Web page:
The final puppet is that of the Tin Woodman in his metallic form, and if his lumbering frame and sad visage don’t tear you into shreds, then perhaps it is you who needs of a journey down the Yellow Brick Road to ask the Wizard of Oz for a heart.
Throughout the piece, there is a glorious folk music score composed by Edward W. Hardy (music) and Jen Loring (lyrics), much of it a mournful, melancholy commentary on the story. One imagines it being sung atop a lonely mountain at dusk as an echoing prayer to some ghost of a memory that we long to resurrect (or that we are perhaps clinging to). The music is consuming and heartbreaking, an emotional thread throughout the piece that is accentuated by an ongoing violin solo hypnotizing us into the world of Nick Chopper. As I mentioned earlier, The Woodsman is not a musical, but it sometimes feels like one. Directors Ortiz and Claire Karpen embrace a seamless flow for the show, sending us gliding on the same emotional clouds that buoyed the more thoughtful, heartfelt pieces of musical theatre over the years.
It is hard to single out any one performer in The Woodsman because the entire “well-oiled” ensemble works so effectively in tandem with one-another that it is sometimes hard to remember where one performer ends and another begins. Still, it is Ortiz’s Nick Chopper who is at the very “heart” of the story and he shines brilliantly long before his tin exterior naturally reflects the light. You feel every emotion tethered to every heartbeat: his love for his parents and then for the slave girl Nimmee, his anguish over his parents’ death, his confusion by the pangs of first love, and his devastation at finding himself supposedly incapable of loving sans heart. As Nimmee, Eliza Simpson embodies strength, earthiness, and resolve, her tentative exterior peeled away by the love of a simple Munchkin boy and her courage ignited by the possibilities it brings to her life. Remember that all of this is achieved with a minimum of words, the actors conveying so much with the body. It’s magical.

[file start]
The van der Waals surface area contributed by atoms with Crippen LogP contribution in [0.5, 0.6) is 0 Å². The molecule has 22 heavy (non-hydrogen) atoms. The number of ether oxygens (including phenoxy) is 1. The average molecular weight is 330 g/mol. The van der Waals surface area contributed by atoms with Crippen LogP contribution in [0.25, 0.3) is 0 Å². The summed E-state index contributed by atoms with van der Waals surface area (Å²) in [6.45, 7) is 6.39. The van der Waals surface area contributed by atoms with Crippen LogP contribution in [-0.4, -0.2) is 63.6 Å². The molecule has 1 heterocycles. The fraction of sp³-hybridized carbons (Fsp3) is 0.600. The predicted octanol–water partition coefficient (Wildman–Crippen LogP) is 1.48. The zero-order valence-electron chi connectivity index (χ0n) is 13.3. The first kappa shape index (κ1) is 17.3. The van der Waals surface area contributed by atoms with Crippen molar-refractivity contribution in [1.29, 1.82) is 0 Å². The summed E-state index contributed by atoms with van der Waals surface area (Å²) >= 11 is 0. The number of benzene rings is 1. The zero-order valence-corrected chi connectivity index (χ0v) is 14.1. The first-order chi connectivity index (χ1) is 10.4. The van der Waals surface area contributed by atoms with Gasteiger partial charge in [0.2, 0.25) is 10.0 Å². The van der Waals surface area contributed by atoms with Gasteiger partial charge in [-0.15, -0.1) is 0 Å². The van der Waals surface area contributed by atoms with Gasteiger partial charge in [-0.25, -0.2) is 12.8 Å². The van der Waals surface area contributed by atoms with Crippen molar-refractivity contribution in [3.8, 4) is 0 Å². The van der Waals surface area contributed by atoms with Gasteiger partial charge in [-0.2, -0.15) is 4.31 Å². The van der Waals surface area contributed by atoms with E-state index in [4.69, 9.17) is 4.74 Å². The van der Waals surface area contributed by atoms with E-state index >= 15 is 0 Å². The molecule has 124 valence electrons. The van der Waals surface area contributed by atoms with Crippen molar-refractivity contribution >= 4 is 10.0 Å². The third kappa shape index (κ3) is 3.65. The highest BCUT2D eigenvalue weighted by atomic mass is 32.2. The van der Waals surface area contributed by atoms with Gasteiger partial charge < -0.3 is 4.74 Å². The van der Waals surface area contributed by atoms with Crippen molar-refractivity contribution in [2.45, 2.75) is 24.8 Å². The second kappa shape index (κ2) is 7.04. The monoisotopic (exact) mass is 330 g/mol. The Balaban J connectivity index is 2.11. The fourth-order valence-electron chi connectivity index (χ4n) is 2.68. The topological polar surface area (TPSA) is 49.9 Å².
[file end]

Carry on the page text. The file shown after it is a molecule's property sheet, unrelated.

The Woodsman is unlike anything I have ever witnessed before on the stage, but reminiscent of fragments of some of the most inspiring theatre I have ever encountered. It’s many creative and unique touches elevate it to something out of the realm of the usual. The Woodsman is a special piece of theatre that should not be missed. I believe it will crawl inside both your mind and your heart and haunt you for days to come, just as it did me. Aren’t we all onboard for that kind of transformative theatre experience that so rarely happens these days? It’s the kind of theatre that is so engaging that you forget to breathe.
It will most certainly leave you breathless.